Reliever Darren O'Day, who also played with Davis in Texas, said he did speak with the slugging infielder on Thursday night -- when Davis found out about the suspension -- but the topic didn't come up. Davis' absence is the latest hit for an O's club already without catcher Matt Wieters and third baseman Manny Machado, who both sustained season-ending injuries.
"Yeah, it's similar but different," O'Day said of the adversity the O's are hoping to overcome. "You can't really predict injuries. You failed one test. You can't put anything in jeopardy and mess around. Yeah, it's going to be more to overcome, for sure."
O'Day, as the team's player rep, said he was glad that Major League Baseball was enforcing its Joint Drug Prevention and Treatment Program, despite the possible ramifications to Baltimore's playoff aspirations.
"I wish this hadn't happened to Chris, but I like to know that [if] it's happening, at least test the right people," O'Day said. "As for the TUEs [therapeutic use exemption], they've been tough on it, which is great. It should be a rigorous process to these TUEs. It's a long season. You're going to suffer some attrition from the length of the season and the games you have to play, so everybody should have to suffer through it the same way."
Davis said in a statement he issued on Friday morning that he previously had a TUE but does not this season, leading some to wonder what changed and what prompted the slugger -- who had already tested positive once -- to risk another positive test.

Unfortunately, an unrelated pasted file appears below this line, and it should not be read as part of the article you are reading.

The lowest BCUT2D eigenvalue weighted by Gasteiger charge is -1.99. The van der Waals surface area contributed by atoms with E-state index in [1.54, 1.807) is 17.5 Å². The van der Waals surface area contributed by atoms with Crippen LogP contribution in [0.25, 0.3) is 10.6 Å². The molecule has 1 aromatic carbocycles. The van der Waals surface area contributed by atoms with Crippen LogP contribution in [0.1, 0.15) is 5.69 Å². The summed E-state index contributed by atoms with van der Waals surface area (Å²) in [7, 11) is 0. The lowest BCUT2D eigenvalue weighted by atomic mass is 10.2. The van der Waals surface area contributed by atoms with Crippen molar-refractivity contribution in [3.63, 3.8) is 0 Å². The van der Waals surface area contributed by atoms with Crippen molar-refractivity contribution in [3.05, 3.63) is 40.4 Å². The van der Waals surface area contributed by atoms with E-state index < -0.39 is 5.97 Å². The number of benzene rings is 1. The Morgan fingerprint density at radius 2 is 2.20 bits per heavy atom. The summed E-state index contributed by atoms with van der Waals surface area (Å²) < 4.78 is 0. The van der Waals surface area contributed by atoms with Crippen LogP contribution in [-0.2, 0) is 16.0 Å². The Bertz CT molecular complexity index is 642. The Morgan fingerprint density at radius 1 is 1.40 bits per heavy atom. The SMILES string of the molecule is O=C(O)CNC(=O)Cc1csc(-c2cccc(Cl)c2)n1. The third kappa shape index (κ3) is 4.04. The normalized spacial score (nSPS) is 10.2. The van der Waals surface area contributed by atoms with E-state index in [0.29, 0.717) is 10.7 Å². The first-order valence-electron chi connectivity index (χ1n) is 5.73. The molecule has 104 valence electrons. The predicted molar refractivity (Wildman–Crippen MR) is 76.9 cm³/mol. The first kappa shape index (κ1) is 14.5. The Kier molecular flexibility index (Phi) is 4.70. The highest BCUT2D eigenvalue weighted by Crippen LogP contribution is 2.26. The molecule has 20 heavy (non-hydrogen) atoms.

"Look at what Adderall is," center fielder Adam Jones said. "It's to get you going, but it's not something that's going to sit there and make you look like the Incredible Hulk. It's just something that's going to get you going for a little bit. It's unfortunate, but we've got to move on and stay focused."
Added Markakis: "He didn't get in trouble for steroids. He got in trouble for amphetamines. Either way, it was wrong. I know he knows that. We have rules to abide by. Those are things we have to do as a baseball player. We have to follow the rules and the guidelines, what they set. They don't set them for just any rhyme and reason. It is to keep the integrity of the game and protect our players, too. It's just a bad situation overall, and I think [Davis] knows that, and we all know that, and it's something we have to deal with."
Davis, who was struggling in the follow-up campaign to his magnificent 53-homer 2013 season, has hit .196 with 26 home runs and 72 RBIs.
"Me personally, I wouldn't question what he did last year," Jones said. "But you put it into the billions of other people, let their opinion matter, we don't care. We care about this clubhouse; we don't care about the opinion outside of it."